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Timeless Stories

Part 1: The Coon Attack 

The moon was full like a perfectly round yellow balloon waiting to be popped.  A swarm of stars peaked through the obstinate clouds as small sparkles of light.  I imagined the night sky was a long road waiting to be traveled and the stars were the lights that guided one there.  As I moved my eyes down toward the corn field I marveled that no one would ever be able to experience the infinite length of the starlit path that seemed so impossibly distant from Earth.

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Synoptic Evolution

“One may as well begin with” (Forster 3) the evolution of literature.  There have been many instances in the history of literature where an author’s writings are disassembled, only to be reconnected, possibly with different characters and scenery, but still having the basic themes and ideas of the original piece.  Zadie Smith’s On Beauty has this type of interconnection with E.M. Forsters’ Howards End.  I found it rather remarkable how a similar tale could evolve within two completely different societies and contexts.  Howards End is based in equestrian England in the early twentieth century among different social classes, and On Beauty is based in present day Massachusetts among social and racial classes in a university atmosphere.  What appears to make up the plethora of differences between the two similarly based stories is the audience to which the story is written.  This adjustment to a story to better connect and interact with the audience, I think, has always been the driving force for why authors find the need to revamp a story, such as Zadie Smith did with E.M. Forster’s Howards End and the writers of the Gospel of Matthew and Luke have done to the Gospel of Mark. 

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Cultural Relativism and Alternative Unions

Adult union and the consequent development of a family, exists throughout many world cultures.  Unlike the United States, where serial monogamy is the prevailing relationship category, many other cultures support a variety of adult unions, which would be illegal or socially unacceptable in the United States.  These alternative adult unions can be as diverse as the cultures themselves, confirming that there is no “universal system of ethics” (Dennett 494).  Taking a closer look at the “culturally strange” relationship arrangements in other countries, will help to increase Americans’ appreciation for and understanding of the social dynamics within those cultures, which ultimately leads to better cross-cultural communication. I think this communication must occur to prevent “ethics [from settling] into an … equilibrium” (Dennett 494).  I believe that the United States should encourage educational programs that discuss and appreciate the diverse cultural traditions such as those of the Na of China, the Tibetans of Nepal and the Indians of India.  Cultural relativism is the view that all cultures and beliefs are as equally legitimate as the next.  I am convinced that cultural relativism, and not ethnocentrism, needs to be the prime focus of all learning institutions to further encourage the understanding that alternative and seemingly “strange” relationship categories are often adapted by different social groups as a mechanism to cope with economic, religious and culture pressures.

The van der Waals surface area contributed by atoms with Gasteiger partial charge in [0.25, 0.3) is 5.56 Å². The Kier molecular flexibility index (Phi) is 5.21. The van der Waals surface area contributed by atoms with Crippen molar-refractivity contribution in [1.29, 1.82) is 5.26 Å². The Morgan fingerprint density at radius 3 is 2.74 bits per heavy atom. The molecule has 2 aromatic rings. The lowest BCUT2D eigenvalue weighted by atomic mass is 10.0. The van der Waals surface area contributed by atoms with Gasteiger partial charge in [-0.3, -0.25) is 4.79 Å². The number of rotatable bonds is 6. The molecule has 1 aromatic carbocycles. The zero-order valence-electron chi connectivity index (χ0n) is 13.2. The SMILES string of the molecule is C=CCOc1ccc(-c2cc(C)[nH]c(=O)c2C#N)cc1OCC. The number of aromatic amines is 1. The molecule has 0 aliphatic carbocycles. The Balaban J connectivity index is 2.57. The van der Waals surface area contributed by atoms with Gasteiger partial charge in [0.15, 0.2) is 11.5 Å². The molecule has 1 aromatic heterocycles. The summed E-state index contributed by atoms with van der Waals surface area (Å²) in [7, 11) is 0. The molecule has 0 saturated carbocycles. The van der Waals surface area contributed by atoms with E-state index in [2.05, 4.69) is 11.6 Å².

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The Final Mass Extinction

With the human species in a full dominance swing over the world, is the world due for a mass extinction?  At the end of the Cretaceous period, 65 million years ago, an event occurred that would forever change organisms’ interactions amidst the earth’s biota.  For 160 million years, the dinosaurs played the same role that humans are staring in on the present earth.  The question is, when will this reign terminate?

The dinosaurs had 160 million years to completely diversify into over 330 species, and while the animal kingdom was able to radiate into thousands of different species, the one species that has taken control of nearly every ecosystem on this earth is the Homo sapiens.  The anatomically modern human has only been roaming the earth for 200,000 years.  Humans are so homogeneous that they all fit into one species that has very little variation at the chromosomal level.  Therefore, while allegedly, the intensely disparate dinosaurs needed an enormous asteroid to crash into the earth at the Yucatan Peninsula to inevitably end their reign over the earth’s ecosystems, what would need to happen for the same result to happen to an exceptionally homogenous group, whose parasitic relationships have affected every organism on this planet?

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